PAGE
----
Intelligent Cooling Systems -

Intelligent Cooling Systems

A conventional thermostat and water pump are similar to a carburetor and mechanical fuel pump in one regard – they can only respond to change, not be proactive in their engine management.

Smart thermostats and pumps are adding a new wrinkle to diagnostics.

A conventional thermostat and water pump are similar to a carburetor and mechanical fuel pump in one regard – they can only respond to change, not be proactive in their engine management. 

A carburetor and mechanical pump can only respond to throttle and engine speed and vacuum signals. Like the carburetor, a conventional thermostat and water pump can only react to changes in temperature. 

With engines increasing performance in terms of compression ratio and combustion temperatures, cooling systems needed to enter into the fuel injection age. What is replacing the conventional water pump and thermostat are electronic thermostats and electric water pumps. 


An electronic thermostat can preemptively control the temperature the same way the fuel injection system can control the stoichiometric ratio. By being able to control the temperature of the coolant, the engine management system can optimize engine performance for leaner combustion events.

These new electronic thermostats can also help prevent extreme heating conditions because they can be opened when certain conditions are detected. Factors like engine load, ambient temperature, engine RPM and ignition time can influence the position of the thermostat. These inputs can be configured into a “map” that can optimize engine performance. This means that the thermostat can have a completely different setting position when the vehicle is cruising along versus doing a wide-open-throttle launch.

Failure Mode

Most thermostats use wax inside a brass chamber that expands when it is heated. When it expands, it pushes on a pin or piston that is connected to the plate and spring. Movement of the plate allows coolant to flow from the bypass coolant circuit to the circuit that has the radiator. This system has been in operation since the 1950s.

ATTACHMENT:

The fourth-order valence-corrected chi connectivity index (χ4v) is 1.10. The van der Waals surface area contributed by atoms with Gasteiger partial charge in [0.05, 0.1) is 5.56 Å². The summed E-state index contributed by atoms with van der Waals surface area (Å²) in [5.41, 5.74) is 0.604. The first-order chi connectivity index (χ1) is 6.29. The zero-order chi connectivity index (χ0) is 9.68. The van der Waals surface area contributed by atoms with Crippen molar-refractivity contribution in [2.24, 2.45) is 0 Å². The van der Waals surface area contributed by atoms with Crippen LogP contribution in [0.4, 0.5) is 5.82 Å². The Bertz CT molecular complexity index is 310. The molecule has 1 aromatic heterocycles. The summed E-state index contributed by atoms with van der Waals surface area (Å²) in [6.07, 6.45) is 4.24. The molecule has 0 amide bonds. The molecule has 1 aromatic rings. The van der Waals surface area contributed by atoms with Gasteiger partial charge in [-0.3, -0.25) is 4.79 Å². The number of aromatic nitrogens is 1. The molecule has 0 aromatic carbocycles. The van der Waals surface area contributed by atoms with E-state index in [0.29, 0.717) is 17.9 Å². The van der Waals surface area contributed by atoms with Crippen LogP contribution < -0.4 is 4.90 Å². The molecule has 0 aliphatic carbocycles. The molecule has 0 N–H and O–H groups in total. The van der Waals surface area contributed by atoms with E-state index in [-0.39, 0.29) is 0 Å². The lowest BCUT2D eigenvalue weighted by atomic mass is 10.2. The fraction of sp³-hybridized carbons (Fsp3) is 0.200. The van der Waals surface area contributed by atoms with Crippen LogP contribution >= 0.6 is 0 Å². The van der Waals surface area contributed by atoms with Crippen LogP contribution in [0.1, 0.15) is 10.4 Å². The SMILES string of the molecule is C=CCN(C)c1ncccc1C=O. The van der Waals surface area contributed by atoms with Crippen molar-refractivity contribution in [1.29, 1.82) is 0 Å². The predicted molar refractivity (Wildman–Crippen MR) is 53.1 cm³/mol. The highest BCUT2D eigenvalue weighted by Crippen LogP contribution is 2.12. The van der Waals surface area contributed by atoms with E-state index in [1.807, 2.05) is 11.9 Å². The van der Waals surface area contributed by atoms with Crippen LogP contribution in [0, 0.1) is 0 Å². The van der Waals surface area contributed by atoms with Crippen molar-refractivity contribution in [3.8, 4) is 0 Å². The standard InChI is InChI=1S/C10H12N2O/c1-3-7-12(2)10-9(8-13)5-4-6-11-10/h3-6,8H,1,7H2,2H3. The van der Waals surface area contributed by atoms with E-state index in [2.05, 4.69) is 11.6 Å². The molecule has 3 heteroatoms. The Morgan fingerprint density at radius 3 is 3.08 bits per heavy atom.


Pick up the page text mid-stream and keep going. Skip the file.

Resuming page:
For the wax to work and the thermostat to open, several things must happen. First, the brass chamber that contains the wax must be submerged in the coolant. Air does not transfer heat like coolant does. This requires that all the air is bled from the system. This is also why most thermostats have a “jiggle pin” that allows a small amount of coolant and air bubbles to pass so the wax is submerged. Second, for the engine to warm up uniformly, coolant must freely circulate past the wax pellet. To accomplish this, most engines have a coolant “bypass” between the water pump and intake manifold to allow coolant to circulate with the thermostat closed.

In some cases, manufacturers may use the vehicle’s heater hoses and heater core to circulate water through the engine block with the thermostat closed.

Some electrically controlled thermostats use a heater coil surrounding the wax capsule to control the temperature of the expanding wax, but some systems are using stepper motors or plungers to control coolant flow.

Overheating can damage the wax in the thermostat. This is why it is always a good practice to replace the thermostat on a vehicle after it has overheated. This is also true on electric thermostats because the overheating could damage the heating coils. 

Most thermostats are designed to fail in the open position. This prevents catastrophic overheating but also means that the engine will have a more extended warm-up period, which could inadvertently damage the engine. In the case of the electronically controlled thermostat, the engine management system will recognize this failure and set a code due to the inability to change the coolant temperature.

Both types of thermostats can suffer mechanical damage that prevents them from closing and opening. This can include damage to the springs and straps on the body of the thermostat. Also, debris and corrosion can prevent a thermostat from working.